South Peace News
Career opportunities in the forest industry were presented to junior high school students at a forestry career fair March 3 in High Prairie.
Employers and industry partners presented options in the fair at Edmo Peyre Hall, organized by Lesser Slave Forest Education Society.
Students from High Prairie schools Prairie River Junior High and St. Andrew’s Catholic School, Gift Lake, and Atikameg, and G.P. Vanier in Donnelly took part.
Various career options were featured by local employers Tolko Industries and High Prairie Forest Products, a division of West Fraser.
“We showcased careers in the forest industry, to show there are a broad range of opportunities available right in the local area,” society executive director Cori Klassen says.
“It’s important to get students to think about it when they are young; we want to plant some seeds.”
Local employers appreciated the chance to promote local jobs.
West Fraser planning forester Steve Roten- burger says the career fair is valuable to the industry.
“It’s about creating jobs for future generations,” he says.
“It gives students options for a career path.”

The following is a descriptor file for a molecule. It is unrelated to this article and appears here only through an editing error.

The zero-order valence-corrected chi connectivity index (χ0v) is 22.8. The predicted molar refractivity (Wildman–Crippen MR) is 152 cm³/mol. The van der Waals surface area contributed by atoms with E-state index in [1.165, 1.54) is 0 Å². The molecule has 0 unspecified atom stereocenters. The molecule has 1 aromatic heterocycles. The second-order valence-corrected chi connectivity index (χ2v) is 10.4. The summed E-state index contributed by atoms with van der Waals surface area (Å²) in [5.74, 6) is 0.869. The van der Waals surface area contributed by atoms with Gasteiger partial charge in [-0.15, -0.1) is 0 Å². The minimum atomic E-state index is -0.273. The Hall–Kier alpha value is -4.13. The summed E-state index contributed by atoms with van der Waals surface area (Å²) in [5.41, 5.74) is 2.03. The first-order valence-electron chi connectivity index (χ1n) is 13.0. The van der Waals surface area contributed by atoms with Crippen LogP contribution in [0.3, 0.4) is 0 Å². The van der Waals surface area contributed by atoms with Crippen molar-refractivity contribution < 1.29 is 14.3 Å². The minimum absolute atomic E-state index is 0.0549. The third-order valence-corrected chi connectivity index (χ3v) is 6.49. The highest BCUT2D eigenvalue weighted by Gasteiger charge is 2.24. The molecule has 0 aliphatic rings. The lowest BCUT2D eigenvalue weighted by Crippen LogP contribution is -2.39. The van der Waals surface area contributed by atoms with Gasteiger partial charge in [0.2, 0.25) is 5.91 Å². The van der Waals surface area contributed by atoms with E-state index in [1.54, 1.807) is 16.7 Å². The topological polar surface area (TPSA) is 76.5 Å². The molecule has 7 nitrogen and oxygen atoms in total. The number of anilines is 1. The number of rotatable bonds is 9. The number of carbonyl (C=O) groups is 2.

He says many students were engaged and asked questions about the industry.
Tolko human resources business partner Bronwyn Dunphy says the event is good for students and the local area.
“The event is created for the community and the future of the forestry industry in the High Prairie area,” Dunphy says.
“It also raises awareness to students about job opportunities right in their hometown.”
Northern Lakes College, Alberta Works, Careers the Next Generation, Registered Apprenticeship Program, Rupertsland Institute, Women Building Futures, Alberta Industry and Apprenticeship Training, Work Wild and NAIT also participated.
Northern Lakes chair of dual credits and recruiting Brian Panasiuk agrees the students learn much about the industry at the fair.
“It’s great to have industry involved to talk to the students, that’s what makes the event effective,” Panasiuk says.
“Having people who know the jobs explain their work is really valuable to students.”
Careers the Next Generation field director Ernie Grach says the career fair is valuable to students in junior high before they get into senior high school.
When students are in Grade 10, they become more focused on their career choice, he says.